This semester, I feel like I’m fighting to tread above water. I’m nearly drowning in a sea of coursework from the Introduction to Visual Representation and Drawing class, which moves at such a rapid pace that I’m struggling to keep myself afloat. The class doesn’t operate on just writing two papers, one midterm, and one final. Instead, I have to complete, on average, three preliminary drawings and make three cubes — rectangular models with specified cuts, incisions, and color — each week based on them. Before making my cubes, I often stare at the example PowerPoint slides for hours without knowing how to begin. I would then have to ditch the presentation slides entirely and make models on my own.
Sometimes, even after pulling all-nighters to finish the model, I’d still be unclear about how some of the details in my preliminary drawings could be applied to my model. I often shivered when presenting my work to the class, hoping I could devise an articulate speech on the spot and convince my GSI that I had a well-thought-out plan.
In my architecture course, I was always fighting to tread above water, as waves of deadlines kept splashing my face. Grinding on my architecture models reminds me of my competitive swimming days in high school and how it pushed me to break physical barriers relentlessly. During swim competitions, I recall the moments when I was suffocating as my body gasped for air and the numerous stomach cramps I endured while watching my opponent’s bodies bypass mine. Often, when I finished a swim race, I felt the involuntary sensation of food being propelled out of my stomach like a bullet from a rifle, piercing through the walls of my esophagus.
Although the experiences are vastly different in many regards, architecture and swimming elicited the same kind of pressure. And both require considerable planning.
In my architecture course, for example, all the assignments I receive require me to draw out each side of the cube on paper before building my model. When making my drawings, I must also avoid mistakes and inaccurate details because drawing a model of the cube requires me to translate lines across all its faces. Otherwise, the lines on each face wouldn’t match up, thus increasing the risk of starting all over from scratch.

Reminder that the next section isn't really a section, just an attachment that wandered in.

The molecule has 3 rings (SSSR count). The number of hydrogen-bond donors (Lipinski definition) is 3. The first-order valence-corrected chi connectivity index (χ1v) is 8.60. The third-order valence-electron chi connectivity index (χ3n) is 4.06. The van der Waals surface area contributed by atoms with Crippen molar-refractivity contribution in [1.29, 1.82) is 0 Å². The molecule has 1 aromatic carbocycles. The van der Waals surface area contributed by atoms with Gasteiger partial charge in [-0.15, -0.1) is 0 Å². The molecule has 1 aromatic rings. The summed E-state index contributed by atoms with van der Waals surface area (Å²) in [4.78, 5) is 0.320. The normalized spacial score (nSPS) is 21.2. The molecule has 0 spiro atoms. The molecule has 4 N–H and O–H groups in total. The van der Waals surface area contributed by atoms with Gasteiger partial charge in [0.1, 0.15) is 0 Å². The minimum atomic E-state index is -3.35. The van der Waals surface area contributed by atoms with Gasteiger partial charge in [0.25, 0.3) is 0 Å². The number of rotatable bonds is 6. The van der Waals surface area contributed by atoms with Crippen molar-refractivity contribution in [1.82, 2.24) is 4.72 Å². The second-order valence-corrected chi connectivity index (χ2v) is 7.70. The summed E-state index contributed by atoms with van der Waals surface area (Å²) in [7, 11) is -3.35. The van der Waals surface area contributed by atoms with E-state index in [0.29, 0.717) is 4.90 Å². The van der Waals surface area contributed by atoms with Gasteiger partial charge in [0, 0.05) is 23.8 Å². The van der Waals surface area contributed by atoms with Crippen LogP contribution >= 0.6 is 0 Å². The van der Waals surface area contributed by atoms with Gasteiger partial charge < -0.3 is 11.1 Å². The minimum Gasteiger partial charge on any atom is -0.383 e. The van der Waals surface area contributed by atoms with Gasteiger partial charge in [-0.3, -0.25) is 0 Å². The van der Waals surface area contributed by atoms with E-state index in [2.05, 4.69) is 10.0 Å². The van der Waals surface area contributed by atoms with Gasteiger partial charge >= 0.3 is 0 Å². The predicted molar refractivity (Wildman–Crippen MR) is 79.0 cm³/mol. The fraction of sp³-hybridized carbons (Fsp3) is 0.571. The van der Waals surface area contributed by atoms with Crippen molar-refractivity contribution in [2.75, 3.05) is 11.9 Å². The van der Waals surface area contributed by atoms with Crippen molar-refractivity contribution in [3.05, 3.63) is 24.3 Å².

Furthermore, each week’s project took my classmates and me an average of 20 hours outside of class to complete, which is more time than all my other courses combined. To avoid missing deadlines, I have to block out a certain number of hours per day to work on my models.
Similarly in swim races, I must not be concerned with the immediate pressure of falling behind — even when others surge ahead. Instead, I must focus on pacing myself well throughout the race, which becomes especially important for longer-distances. In a 400m IM, an event which consists of a 100m of each stroke — butterfly, backstroke, breathstroke, freestyle — for example, I would have to think about which stroke consumes the most energy, which requires the least, and how to spread my energy evenly throughout the event. Otherwise, I’ll run out of energy from the beginning, allowing my rivals ample time to surpass me when I feel exhausted.
Despite the inevitable challenges of architecture and swimming, the good news is that they are equally rewarding. For example, every time I build a model in architecture, despite it not being perfect, I’ve at least created a tangible product I can present to my classmates. It’s like a gift I’ve created for myself, which I opened weekly during presentation time. Furthermore, I treated every model as a learning opportunity. I noted the mistakes I’ve made each time and learned to avoid them in the next. Although the assignments are getting more advanced each week, applying the experiences I’ve accumulated from each previous assignment makes it easier to conceptualize and build the next one.
Just like the exhilaration I feel after I make my model, emerging from the swimming pool after a difficult race gives me a similar feeling of triumph, a thrill of overcoming what seemed like an impossible task. Although the result is not the most critical aspect of a swim race, this sensation of victory rings especially true when I climb onto the podium, thus allowing me to taste the fruits of my labor. Ultimately, it’s necessary to have foresight when I’m swimming, making architectural models, or pursuing any other endeavor. Thus far, my life has been full of these draining yet rewarding activities, and there will be more in the years to come. I tell myself that just because something isn’t working out now doesn’t mean it will be a hindrance forever. All I need to do is to convert that pressure of problem-solving into a forward-going momentum. Despite the fact that success might take time, the key is to be patient and keep swimming.